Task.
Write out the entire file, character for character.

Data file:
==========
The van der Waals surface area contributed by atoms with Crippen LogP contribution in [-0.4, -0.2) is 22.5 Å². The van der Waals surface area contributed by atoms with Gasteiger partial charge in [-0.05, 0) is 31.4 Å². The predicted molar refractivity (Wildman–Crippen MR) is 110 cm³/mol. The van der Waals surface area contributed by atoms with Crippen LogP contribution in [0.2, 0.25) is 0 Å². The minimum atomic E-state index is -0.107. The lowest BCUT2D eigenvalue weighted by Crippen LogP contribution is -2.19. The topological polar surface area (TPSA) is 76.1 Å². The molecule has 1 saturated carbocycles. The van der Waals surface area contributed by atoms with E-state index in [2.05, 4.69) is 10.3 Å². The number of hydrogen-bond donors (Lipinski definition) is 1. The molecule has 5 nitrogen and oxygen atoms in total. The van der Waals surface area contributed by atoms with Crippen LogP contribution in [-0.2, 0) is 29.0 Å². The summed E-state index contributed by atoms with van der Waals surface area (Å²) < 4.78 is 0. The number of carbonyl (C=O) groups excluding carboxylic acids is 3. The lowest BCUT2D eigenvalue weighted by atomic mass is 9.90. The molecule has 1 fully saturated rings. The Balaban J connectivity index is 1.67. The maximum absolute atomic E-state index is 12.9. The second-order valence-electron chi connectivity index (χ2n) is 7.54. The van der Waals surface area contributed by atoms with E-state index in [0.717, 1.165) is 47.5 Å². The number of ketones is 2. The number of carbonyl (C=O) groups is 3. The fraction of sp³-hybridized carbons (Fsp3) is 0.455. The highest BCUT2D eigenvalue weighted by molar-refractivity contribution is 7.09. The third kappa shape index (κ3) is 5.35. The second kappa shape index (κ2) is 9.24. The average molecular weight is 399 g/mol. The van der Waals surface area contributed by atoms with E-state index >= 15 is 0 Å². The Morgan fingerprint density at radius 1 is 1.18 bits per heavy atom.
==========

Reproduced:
The van der Waals surface area contributed by atoms with Crippen LogP contribution in [-0.4, -0.2) is 22.5 Å². The van der Waals surface area contributed by atoms with Gasteiger partial charge in [-0.05, 0) is 31.4 Å². The predicted molar refractivity (Wildman–Crippen MR) is 110 cm³/mol. The van der Waals surface area contributed by atoms with Crippen LogP contribution in [0.2, 0.25) is 0 Å². The minimum atomic E-state index is -0.107. The lowest BCUT2D eigenvalue weighted by Crippen LogP contribution is -2.19. The topological polar surface area (TPSA) is 76.1 Å². The molecule has 1 saturated carbocycles. The van der Waals surface area contributed by atoms with E-state index in [2.05, 4.69) is 10.3 Å². The number of hydrogen-bond donors (Lipinski definition) is 1. The molecule has 5 nitrogen and oxygen atoms in total. The van der Waals surface area contributed by atoms with Crippen LogP contribution in [-0.2, 0) is 29.0 Å². The summed E-state index contributed by atoms with van der Waals surface area (Å²) < 4.78 is 0. The number of carbonyl (C=O) groups excluding carboxylic acids is 3. The lowest BCUT2D eigenvalue weighted by atomic mass is 9.90. The molecule has 1 fully saturated rings. The Balaban J connectivity index is 1.67. The maximum absolute atomic E-state index is 12.9. The second-order valence-electron chi connectivity index (χ2n) is 7.54. The van der Waals surface area contributed by atoms with E-state index in [0.717, 1.165) is 47.5 Å². The number of ketones is 2. The number of carbonyl (C=O) groups is 3. The fraction of sp³-hybridized carbons (Fsp3) is 0.455. The highest BCUT2D eigenvalue weighted by molar-refractivity contribution is 7.09. The third kappa shape index (κ3) is 5.35. The second kappa shape index (κ2) is 9.24. The average molecular weight is 399 g/mol. The van der Waals surface area contributed by atoms with E-state index >= 15 is 0 Å². The Morgan fingerprint density at radius 1 is 1.18 bits per heavy atom.